Electricity conservation is the key... we know how much we're making every day because I'll have a tri-metric battery monitor and this sweet Outback MX60 charge controller that logs its output for 2 months at a time, so we can use no more electricity than we're making. I've been living in the trailer all spring and summer with no electricity or running water. The electricity, however much we have, will feel like a luxury. At least till it gets really cold.

There is a ground-fed spring 30 feet away that is accessible all year round.

We probably aren't going to do the straw insulation under the trailer, though it would probably help. There is not much local straw as very few farmers grow grain here... plus it just seems like it would make a mess. We are going to skirt the trailer with plywood. We're also planning on insulating the north- and west-facing windows, and duct-taping plastic to all the window wells on the inside. It'll be dark most of the time we're in the trailer anyway. I'm sure we will change some things in the winterizing process next year... maybe we will decide that some extra insulation would be a good idea.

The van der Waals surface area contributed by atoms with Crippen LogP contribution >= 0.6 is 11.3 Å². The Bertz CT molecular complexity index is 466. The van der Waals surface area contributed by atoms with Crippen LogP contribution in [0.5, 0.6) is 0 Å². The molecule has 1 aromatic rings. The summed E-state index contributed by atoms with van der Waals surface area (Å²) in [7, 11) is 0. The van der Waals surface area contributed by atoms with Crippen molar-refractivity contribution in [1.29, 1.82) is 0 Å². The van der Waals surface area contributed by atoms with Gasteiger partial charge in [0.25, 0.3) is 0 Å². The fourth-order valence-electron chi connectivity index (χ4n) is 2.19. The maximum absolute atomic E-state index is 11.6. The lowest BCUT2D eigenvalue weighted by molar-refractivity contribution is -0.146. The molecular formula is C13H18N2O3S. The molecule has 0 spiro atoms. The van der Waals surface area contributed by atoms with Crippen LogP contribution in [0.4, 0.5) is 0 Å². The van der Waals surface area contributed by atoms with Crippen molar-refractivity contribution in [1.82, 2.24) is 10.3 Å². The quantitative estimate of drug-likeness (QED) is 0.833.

I'll send a picture soon.

We are building a mudroom/airlock/storage area which will be up against the door. The battery bank will be housed in a box in there. I've taken into account the low temperature of the batteries in sizing the system.

We're already peeing in a bucket and pooing in our neighbors' composting toilet. And sneaking in the dorms late at night for showers....hehe.

I'm hoping that the Sardine will do wonders for drawing moisture out of the trailer and avoiding condensation buildup? any thoughts on this?
It's definitely not an airtight structure, so we are assuming the stove will suck air in from the outside constantly. And the stove is designed especially for this kind of application, so I guess we're trusting the stovemaker's experience on that question.
We're going to send the chimney right through the roof, we already have the insulated pipe and other parts for that.